I am so thankful to my gastroenterologist for being proactive and changing my life. I have been in remission for a little over 5 months now. It's hard to believe that 7 months ago I was in the hospital, having my ulcerative colitis go from proctitis to pancolitis within a matter of months after being diagnosed, having to be on 8 saline IV bags and filling the toilet with blood. It was so scary, I never thought I'd ever see the day where there would be no blood.
Shortly after the hospital stay is when I met my gastroenterologist. I am so glad I asked my hospital-assigned GP to refer me to him because he has changed my life. He put me on an aggressive treatment and for this, I can proudly say I'm in remission because of it. Sure, I still go to the bathroom 4 times a day but hey, that's my new normal. And yes, from time to time I do have "questionable" BM's. I often wonder if and when symptoms will come back. I'm still trying to figure out my body, but I just have to take it one day at a time.
I still get some pain but he believes it may be unrelated to UC and set up an ultrasound to check my biliary. He's so proactive and I feel so blessed he's looking out for me. Even though my own GP gets my results from all the blood tests I've done (I was on Imuran but had to stop it) and my liver panel tests were elevated (not in the 1000's mind you) - she hasn't even called. I don't get near the same care from my GP like I do from my gastroenterologist. Anyhow, I hope it's nothing to be concerned about and I hope the ultrasound comes back fine, but I was floored when he set up a requisition to see what else might be happening.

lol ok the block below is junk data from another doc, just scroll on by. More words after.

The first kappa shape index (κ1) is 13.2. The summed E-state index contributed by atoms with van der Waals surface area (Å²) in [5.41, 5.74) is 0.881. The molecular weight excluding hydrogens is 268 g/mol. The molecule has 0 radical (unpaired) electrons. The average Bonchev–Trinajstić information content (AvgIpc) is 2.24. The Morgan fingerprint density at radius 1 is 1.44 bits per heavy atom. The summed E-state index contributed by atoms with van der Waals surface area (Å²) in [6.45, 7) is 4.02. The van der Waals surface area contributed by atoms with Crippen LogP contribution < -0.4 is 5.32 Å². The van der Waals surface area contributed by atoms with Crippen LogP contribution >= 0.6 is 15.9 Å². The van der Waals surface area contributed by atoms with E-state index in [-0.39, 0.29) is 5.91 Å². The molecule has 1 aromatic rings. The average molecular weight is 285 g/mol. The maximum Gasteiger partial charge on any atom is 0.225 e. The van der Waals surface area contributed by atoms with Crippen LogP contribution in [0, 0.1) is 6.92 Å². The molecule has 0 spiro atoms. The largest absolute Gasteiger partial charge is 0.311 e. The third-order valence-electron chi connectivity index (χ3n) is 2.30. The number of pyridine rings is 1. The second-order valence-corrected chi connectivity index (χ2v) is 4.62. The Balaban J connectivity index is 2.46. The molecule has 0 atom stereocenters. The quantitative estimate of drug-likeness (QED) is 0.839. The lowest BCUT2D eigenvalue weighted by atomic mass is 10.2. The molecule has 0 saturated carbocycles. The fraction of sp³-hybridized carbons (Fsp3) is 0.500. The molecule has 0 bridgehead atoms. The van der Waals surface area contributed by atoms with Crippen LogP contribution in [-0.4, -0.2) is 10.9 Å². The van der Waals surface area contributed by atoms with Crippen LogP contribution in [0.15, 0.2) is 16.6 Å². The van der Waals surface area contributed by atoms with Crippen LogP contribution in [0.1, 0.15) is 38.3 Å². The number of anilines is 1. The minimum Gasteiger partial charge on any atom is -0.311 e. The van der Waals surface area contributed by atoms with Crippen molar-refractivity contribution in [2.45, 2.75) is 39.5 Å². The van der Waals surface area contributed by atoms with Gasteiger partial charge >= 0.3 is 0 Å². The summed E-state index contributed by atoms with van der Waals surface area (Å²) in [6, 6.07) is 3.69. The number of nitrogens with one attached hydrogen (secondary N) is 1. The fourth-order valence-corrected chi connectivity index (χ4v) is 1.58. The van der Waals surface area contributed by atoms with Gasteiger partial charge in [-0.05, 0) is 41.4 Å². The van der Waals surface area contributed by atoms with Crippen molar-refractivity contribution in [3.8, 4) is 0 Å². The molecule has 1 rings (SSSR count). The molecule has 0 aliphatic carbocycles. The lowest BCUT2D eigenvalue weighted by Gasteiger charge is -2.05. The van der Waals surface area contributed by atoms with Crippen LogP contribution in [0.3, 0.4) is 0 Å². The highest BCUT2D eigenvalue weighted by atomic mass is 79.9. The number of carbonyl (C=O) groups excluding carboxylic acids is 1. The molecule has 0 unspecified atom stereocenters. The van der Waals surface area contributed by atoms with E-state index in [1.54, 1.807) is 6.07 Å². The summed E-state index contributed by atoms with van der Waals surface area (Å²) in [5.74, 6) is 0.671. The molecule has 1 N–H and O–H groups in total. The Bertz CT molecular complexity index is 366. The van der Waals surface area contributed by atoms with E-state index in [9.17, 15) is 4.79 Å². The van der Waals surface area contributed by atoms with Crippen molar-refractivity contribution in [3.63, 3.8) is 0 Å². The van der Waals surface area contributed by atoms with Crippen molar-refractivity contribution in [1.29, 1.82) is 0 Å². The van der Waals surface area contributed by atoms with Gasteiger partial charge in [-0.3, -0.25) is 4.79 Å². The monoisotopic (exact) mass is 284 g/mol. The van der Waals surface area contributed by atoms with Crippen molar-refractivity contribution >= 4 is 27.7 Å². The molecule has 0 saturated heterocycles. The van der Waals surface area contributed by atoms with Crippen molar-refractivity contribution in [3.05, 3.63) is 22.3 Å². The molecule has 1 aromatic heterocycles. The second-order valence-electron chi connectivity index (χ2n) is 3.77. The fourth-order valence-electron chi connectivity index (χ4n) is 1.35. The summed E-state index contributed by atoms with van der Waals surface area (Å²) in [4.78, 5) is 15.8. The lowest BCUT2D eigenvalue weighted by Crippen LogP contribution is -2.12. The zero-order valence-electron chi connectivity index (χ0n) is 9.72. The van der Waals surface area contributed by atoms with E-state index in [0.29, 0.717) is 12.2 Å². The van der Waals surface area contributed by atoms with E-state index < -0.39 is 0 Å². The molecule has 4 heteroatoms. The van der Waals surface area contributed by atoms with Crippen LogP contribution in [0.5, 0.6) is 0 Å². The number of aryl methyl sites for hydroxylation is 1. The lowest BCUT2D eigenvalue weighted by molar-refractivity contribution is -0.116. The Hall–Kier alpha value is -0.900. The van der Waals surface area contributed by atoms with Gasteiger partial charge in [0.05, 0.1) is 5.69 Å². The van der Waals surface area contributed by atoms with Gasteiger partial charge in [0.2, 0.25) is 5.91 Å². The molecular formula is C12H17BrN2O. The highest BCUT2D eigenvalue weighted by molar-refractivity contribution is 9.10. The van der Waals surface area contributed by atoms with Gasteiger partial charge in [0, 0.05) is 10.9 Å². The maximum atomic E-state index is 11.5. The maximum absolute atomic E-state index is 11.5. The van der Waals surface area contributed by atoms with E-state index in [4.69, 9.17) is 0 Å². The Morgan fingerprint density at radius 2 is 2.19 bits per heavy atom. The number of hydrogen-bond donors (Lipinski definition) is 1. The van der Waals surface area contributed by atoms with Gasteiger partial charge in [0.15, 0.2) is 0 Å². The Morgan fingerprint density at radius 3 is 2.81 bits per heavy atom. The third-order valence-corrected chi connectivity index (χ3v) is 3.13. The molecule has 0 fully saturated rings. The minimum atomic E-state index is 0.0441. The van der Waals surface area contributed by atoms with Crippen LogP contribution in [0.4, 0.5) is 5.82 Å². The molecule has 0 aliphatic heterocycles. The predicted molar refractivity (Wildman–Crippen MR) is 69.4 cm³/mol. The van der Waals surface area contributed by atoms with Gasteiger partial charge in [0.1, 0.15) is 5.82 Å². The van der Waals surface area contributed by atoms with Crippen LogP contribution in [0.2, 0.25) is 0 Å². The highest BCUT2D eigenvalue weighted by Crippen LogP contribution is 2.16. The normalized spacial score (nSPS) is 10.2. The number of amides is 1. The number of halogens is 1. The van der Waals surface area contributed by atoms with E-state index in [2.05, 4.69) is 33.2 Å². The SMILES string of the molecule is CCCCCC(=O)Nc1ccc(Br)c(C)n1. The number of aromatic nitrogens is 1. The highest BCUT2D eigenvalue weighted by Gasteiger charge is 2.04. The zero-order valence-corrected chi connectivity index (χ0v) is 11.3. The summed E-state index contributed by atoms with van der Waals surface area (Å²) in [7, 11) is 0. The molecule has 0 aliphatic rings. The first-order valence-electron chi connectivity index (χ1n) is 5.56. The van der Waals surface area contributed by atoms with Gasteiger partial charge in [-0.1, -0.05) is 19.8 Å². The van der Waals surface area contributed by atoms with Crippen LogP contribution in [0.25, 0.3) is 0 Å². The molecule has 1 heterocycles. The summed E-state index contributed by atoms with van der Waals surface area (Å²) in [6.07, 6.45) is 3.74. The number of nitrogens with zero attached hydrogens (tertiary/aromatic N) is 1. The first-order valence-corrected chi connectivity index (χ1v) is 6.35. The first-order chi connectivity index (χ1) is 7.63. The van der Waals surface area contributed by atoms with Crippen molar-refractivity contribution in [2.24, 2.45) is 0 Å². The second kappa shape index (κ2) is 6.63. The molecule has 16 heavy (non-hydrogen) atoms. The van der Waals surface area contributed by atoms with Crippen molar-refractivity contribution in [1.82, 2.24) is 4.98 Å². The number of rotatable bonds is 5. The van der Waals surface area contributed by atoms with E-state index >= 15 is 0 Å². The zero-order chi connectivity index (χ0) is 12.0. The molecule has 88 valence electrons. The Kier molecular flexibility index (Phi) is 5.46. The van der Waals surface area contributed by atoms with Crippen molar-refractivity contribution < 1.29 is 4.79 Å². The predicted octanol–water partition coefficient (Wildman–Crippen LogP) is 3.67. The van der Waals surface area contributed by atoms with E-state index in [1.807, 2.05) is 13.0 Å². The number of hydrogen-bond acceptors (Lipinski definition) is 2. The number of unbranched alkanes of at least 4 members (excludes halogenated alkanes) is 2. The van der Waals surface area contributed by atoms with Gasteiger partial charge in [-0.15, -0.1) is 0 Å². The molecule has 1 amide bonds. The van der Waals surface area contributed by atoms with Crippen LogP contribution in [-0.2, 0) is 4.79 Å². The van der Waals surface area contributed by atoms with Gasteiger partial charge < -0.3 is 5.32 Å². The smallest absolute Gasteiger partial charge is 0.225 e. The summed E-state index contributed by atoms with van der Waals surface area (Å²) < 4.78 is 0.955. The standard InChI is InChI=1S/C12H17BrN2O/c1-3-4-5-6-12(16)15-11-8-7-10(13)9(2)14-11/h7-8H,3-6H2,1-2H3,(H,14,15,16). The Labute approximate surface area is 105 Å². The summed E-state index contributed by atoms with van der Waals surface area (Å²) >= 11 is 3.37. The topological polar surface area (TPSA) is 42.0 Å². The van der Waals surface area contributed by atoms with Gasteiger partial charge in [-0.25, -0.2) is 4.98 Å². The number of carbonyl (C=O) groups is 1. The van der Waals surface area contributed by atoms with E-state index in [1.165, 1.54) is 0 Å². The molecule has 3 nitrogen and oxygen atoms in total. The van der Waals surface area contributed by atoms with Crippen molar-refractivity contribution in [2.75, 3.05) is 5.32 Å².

My last appointment with my gastroenterologist, I was confused because my scope came back normal, and I was like "then why do I have to take all these pills?" He explained when they find something that works, it’s important to stay on it. I'm glad he found something that worked and hopefully it stays that way for a while. I still don't like having to take all the pills though, hehe, but of course I do.
Another thing that I am thankful for is that I have good insurance. If I didn't, I don't know if I'd be able to afford the medication. I often wonder if this is what happens to other people, that they can't afford the medication and so they just live with the symptoms. It makes me sad.
Since I opened up to friends about my condition, there have been so many who have sent me private messages that they too have suffered or are still suffering. It's a reminder that IBD is more common than we often think and that we're not alone. While I don't like hearing they are experiencing flares and such, it's great to have those people to talk to. The ones who get it, they get what you're going through or have gone through. Hugs to all you IBD warriors! There is light at the end of the tunnel.
Andrea gets her energy from knowing she's helping others. Comment below about the great things she's doing. And of course we'd love to post your story. Share your story with us here.
Ulcerative Colitis · 1055 Patients
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